Veeva provides cloud-based customer relationship management (CRM), storage, and analytics services to biotech and pharmaceutical companies. Cerner provides health information technology (HIT) services, devices, and hardware to medical facilities.
Veeva, which was founded in 2007, is much younger than Cerner, which was established back in 1979. Veeva's co-founder and current CEO is Peter Gassner, salesforce.com's former senior VP of technology, who spotted an untapped market for similar cloud services in the life sciences sector.
Cerner was founded by Neal Patterson and two of his colleagues at the accounting and consulting firm Arthur Andersen. The trio saw an opportunity to modernize the healthcare system with IT systems and services.
Veeva's stock has risen more than 270% over the past three years as escalating competition between drugmakers fueled demand for its cloud-based services. Cerner's stock has advanced less than 30% during the same period as its slower growth rates have attracted fewer investors.
But as rising bond yields spark a rotation from growth stocks to value stocks, will Veeva lose its luster and give Cerner a chance to catch up?
Veeva is still firing on all cylinders
Veeva's revenue rose 33% in fiscal 2021, which ended this January. Its adjusted operating margin expanded, its non-GAAP net income grew 36%, and it remained firmly profitable on a GAAP basis.
Its total number of customers, which include pharmaceutical giants like AstraZeneca and Merck, rose 15% to 993 for the full year. Its Commercial Cloud and Vault platforms gained 11% and 19% more customers, respectively, over the previous year.
Veeva's subscription revenue retention rate, which gauges its revenue growth per existing subscriber, rose from 121% in 2020 to 124% in 2021. That stickiness widens its moat against minor rivals like IQVIA.
Veeva expects its revenue to rise 20% in 2022, but for its adjusted earnings to grow just 9% as it ramps up its investments and faces tougher year-over-year comparisons to its lower spending during the pandemic.
However, Veeva still aims to generate $3 billion in annual revenue by fiscal 2025, which implies its top line will grow about 20% annually over the next four years. Veeva's stock isn't cheap at 70 times forward earnings, but its robust growth, sticky ecosystem, and confident outlook all justify its premium valuation.
Cerner suffers a slowdown during the pandemic
Veeva's business was resistant to the pandemic since drugmakers needed to keep using its services to track customer relationships, store and analyze data, and track the latest clinical trials and regulations.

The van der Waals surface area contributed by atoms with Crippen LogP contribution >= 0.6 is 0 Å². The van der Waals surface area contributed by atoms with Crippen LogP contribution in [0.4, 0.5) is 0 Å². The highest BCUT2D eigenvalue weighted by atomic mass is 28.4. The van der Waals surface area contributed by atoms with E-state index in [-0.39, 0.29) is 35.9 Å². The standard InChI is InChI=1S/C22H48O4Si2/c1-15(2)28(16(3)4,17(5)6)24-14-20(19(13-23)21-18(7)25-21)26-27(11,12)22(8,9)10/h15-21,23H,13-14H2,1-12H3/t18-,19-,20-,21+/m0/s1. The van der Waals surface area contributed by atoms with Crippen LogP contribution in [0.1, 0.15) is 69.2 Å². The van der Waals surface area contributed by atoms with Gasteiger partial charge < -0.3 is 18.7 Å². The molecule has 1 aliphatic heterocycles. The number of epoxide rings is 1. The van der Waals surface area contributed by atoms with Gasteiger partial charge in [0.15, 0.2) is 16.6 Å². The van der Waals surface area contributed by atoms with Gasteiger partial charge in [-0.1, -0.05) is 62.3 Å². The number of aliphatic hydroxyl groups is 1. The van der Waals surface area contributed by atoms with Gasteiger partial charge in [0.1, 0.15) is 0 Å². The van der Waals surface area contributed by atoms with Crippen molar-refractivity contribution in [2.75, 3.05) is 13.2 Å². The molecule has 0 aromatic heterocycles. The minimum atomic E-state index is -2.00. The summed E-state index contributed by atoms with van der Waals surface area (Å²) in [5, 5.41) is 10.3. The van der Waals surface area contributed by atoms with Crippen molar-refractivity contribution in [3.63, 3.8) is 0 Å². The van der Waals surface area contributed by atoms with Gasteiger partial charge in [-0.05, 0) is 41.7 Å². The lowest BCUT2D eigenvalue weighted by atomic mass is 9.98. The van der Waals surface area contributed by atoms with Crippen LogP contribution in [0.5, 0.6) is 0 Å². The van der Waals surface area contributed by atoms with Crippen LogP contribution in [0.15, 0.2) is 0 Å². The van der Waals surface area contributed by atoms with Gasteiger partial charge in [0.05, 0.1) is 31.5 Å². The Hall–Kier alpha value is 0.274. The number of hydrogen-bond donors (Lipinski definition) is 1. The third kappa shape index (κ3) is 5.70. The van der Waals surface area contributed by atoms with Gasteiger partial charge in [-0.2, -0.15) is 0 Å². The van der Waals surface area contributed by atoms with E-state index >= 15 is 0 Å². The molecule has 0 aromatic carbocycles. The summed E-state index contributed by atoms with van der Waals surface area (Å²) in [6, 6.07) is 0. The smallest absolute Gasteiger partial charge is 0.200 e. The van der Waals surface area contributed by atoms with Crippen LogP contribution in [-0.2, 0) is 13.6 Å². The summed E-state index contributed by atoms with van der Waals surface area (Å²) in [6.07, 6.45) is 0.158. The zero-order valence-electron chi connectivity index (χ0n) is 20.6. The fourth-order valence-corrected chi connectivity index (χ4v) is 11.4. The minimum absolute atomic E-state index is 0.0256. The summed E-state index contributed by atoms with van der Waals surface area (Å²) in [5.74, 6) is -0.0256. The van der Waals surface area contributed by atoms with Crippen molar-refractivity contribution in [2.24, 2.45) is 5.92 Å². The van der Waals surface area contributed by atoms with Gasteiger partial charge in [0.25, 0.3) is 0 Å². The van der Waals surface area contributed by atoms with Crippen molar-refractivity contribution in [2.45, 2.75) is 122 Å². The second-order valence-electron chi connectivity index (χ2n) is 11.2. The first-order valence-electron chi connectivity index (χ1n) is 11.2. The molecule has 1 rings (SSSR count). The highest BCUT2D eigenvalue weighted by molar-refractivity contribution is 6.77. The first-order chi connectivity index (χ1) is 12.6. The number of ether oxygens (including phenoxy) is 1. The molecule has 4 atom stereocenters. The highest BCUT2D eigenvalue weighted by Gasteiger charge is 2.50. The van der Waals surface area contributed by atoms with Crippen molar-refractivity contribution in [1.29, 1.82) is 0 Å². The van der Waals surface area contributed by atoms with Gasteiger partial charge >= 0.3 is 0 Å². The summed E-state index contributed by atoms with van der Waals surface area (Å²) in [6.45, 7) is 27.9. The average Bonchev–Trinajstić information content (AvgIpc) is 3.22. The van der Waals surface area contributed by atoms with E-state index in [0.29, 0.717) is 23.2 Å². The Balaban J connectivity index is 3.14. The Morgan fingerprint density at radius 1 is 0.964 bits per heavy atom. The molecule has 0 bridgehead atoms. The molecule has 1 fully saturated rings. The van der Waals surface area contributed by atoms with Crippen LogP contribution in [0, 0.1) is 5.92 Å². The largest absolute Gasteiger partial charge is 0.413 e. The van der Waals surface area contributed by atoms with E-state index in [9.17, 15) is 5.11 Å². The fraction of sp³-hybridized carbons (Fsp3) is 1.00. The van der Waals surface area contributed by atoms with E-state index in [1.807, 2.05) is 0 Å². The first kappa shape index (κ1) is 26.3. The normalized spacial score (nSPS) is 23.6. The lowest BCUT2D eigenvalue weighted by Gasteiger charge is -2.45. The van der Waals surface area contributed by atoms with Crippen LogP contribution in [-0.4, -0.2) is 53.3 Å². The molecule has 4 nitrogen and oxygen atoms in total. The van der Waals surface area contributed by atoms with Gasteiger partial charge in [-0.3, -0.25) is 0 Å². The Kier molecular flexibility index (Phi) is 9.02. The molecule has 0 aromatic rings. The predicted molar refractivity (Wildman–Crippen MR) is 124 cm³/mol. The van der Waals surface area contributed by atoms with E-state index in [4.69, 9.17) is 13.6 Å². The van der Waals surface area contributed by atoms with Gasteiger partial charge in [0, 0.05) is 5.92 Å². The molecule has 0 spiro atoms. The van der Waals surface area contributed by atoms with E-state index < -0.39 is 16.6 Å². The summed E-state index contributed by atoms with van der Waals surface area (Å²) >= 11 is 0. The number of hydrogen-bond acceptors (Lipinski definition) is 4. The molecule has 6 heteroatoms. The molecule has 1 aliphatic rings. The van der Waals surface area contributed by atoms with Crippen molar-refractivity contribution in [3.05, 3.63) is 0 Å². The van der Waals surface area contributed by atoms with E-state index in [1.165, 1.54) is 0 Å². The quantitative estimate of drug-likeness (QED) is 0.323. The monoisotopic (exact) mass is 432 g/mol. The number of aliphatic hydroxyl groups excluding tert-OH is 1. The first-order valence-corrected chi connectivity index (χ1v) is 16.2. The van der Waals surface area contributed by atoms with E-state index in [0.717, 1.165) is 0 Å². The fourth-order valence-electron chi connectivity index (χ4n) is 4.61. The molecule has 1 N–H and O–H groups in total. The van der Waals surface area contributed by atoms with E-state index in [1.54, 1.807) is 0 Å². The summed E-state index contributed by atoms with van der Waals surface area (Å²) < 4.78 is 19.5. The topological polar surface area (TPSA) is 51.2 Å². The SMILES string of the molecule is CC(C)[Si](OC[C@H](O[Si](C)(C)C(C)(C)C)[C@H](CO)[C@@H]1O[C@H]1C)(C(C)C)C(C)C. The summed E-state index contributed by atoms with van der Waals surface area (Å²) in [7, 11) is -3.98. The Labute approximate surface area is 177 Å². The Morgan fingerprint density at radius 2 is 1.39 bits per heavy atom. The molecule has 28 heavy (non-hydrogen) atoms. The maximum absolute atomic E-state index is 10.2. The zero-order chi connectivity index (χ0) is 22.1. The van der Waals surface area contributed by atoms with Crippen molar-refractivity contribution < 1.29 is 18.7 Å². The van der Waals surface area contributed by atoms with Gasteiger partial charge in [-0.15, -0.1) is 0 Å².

However, Cerner suffered a slight slowdown as strained hospitals spent less money on IT upgrades during the pandemic. Its revenue, after being adjusted for divestments, grew just 1% to $5.51 billion in fiscal 2020.
But during last quarter's conference call, CEO Brent Shafer said the pandemic "validated" Cerner growth initiatives, including the "creation and expansion of health networks" and the improvement of "real-time health system capabilities in consumer-facing health strategies."
Several of Cerner's higher-growth segments, including its real-time Health System and consumer-facing business, continued to expand throughout the pandemic. It focused on cutting costs as its revenue growth decelerated, which boosted its adjusted operating margin as its non-GAAP earnings grew 6%.
Cerner expects its revenue to rise 4%-8% in fiscal 2021, as some of the pandemic headwinds wane and it closes its takeover of Kantar Health. It expects its adjusted earnings to increase 9%-13% as it continues to focus on cutting costs in a post-pandemic world.
Cerner trades at just 20 times forward earnings, but that lower valuation reflects the maturity of its business and its slower growth rates. It pays a forward dividend yield of 1.2%, but that's still lower than the 10-year Treasury's current yield of 1.7%.
The winner: Veeva Systems
Veeva is a better investment than Cerner because it generates stronger growth with a simpler business model, its core customer base is resistant to recessions, and it doesn't face any meaningful competitors.
Cerner is a safe investment, but it's underperformed the S&P 500 over the past decade and is really neither a value nor a growth stock. Its P/E ratio is too high and its yield is too low for it to be considered a good value stock, and its business is too mature and fragmented for it to be considered an attractive growth stock.